# moment applied causing bending stress in beam

From the solution , it's clear that the top part of the beam undergo tension , while the lower part undergo compression .

But , i dont understand why it is so . When the moment is applied in the horizontal axis , the structure will slide become like this , right ? ( the top part will be slided into the book ) I cant imagine how the moment applied causing the top part to experience tension , while the lower part experience compression .

• I think that perhaps you are misunderstanding the problem statement. The moment is acting about an axis that is perpendicular to the longitudinal axis of the beam (that is to say, about the orange line in your image above). The hand sketch you included seems to indicate that the applied moment is a torsion of some sort. – William S. Godfrey- S.E. Dec 2 '16 at 15:38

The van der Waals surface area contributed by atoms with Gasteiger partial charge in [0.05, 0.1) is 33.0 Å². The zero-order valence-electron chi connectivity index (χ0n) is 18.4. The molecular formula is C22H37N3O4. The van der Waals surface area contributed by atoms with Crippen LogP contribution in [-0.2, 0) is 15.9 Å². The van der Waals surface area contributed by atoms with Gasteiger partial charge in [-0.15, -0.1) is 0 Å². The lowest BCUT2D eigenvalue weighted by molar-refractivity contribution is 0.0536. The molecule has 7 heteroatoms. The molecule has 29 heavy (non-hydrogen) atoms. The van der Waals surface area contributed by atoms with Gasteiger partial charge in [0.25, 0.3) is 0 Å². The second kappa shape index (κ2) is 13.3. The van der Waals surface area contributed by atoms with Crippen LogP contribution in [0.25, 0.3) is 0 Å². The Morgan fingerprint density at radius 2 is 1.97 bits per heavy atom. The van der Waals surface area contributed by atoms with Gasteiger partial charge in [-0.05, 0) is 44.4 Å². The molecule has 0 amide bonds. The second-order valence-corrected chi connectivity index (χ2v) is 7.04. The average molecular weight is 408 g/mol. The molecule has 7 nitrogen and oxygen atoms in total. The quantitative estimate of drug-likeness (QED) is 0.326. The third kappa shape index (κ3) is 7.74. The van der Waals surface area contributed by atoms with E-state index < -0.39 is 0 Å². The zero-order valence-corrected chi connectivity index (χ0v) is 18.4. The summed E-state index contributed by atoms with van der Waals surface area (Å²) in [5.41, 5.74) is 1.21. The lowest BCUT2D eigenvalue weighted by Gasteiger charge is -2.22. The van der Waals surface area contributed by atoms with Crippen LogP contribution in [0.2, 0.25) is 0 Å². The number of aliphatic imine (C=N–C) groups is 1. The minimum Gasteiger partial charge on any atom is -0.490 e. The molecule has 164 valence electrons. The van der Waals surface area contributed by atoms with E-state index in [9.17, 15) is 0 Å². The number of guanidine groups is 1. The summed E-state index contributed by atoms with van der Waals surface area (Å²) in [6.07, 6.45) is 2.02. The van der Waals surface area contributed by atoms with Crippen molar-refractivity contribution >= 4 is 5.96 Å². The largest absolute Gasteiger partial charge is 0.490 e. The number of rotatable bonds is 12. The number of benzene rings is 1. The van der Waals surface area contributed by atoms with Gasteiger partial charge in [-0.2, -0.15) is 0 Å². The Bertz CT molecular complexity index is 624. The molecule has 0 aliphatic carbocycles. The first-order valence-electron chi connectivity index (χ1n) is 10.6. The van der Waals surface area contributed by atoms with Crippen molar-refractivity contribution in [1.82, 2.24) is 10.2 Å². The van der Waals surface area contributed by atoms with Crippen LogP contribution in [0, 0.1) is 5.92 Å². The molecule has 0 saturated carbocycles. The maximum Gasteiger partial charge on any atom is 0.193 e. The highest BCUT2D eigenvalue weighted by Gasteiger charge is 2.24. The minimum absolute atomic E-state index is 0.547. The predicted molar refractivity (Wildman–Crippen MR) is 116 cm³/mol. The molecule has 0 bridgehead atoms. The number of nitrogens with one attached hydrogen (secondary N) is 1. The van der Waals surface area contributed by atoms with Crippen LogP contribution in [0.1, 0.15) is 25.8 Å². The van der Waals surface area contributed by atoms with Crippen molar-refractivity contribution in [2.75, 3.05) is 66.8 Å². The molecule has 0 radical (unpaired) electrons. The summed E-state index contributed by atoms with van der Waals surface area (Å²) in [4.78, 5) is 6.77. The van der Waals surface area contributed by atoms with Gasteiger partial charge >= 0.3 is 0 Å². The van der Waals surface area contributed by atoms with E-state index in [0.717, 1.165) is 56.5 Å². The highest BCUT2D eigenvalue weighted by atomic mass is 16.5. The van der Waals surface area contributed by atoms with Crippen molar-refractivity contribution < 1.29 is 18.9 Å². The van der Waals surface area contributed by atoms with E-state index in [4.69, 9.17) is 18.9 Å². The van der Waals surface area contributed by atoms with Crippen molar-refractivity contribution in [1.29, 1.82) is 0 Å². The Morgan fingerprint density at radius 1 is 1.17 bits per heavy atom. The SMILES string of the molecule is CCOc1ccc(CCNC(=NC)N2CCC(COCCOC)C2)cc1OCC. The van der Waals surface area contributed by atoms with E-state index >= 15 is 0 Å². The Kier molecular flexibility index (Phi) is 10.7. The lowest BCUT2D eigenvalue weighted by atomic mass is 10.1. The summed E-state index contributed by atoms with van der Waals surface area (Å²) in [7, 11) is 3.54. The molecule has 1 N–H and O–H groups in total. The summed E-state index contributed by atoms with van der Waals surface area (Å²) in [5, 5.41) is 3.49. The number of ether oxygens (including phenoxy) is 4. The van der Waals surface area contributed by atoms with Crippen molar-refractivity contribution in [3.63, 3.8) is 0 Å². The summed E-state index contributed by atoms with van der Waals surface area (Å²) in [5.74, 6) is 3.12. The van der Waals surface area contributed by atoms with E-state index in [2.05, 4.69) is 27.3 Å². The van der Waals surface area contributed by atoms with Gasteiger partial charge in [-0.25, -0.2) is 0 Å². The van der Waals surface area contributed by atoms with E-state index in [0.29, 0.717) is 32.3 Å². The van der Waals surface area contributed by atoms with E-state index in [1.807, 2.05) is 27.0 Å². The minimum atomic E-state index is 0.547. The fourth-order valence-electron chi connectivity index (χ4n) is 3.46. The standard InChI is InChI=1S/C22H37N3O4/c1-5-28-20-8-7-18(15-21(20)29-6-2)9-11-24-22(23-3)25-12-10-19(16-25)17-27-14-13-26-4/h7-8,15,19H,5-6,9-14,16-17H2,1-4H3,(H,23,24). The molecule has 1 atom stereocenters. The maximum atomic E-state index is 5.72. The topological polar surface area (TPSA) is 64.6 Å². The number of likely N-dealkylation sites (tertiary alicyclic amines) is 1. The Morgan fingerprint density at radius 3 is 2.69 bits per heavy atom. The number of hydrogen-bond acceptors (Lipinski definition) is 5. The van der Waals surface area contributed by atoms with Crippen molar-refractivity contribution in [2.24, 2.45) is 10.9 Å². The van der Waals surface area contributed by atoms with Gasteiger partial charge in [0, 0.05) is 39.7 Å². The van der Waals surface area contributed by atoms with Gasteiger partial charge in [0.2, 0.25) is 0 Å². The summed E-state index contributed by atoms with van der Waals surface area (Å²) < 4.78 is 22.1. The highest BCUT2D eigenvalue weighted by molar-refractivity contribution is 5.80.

## 1 Answer

You are correct that the given bending moment will create compression on top and tension in the bottom.

What I don't understand is where you see the book state that the tension is on top. If you look at the calculation of the centroid $\overline y$, you'll see it is 3.4" from the top fiber. If you then look at the calculation of the stresses, you'll see that the $c$ value used in $\sigma_t$ is $(10.5-3.40)$. It is therefore equal to the distance from the centroid to the bottom fiber, meaning $\sigma_t$ is on the bottom fiber, as would be expected. For $\sigma_c$, $c = 3.40$, which means $\sigma_c$ is found on the top fiber.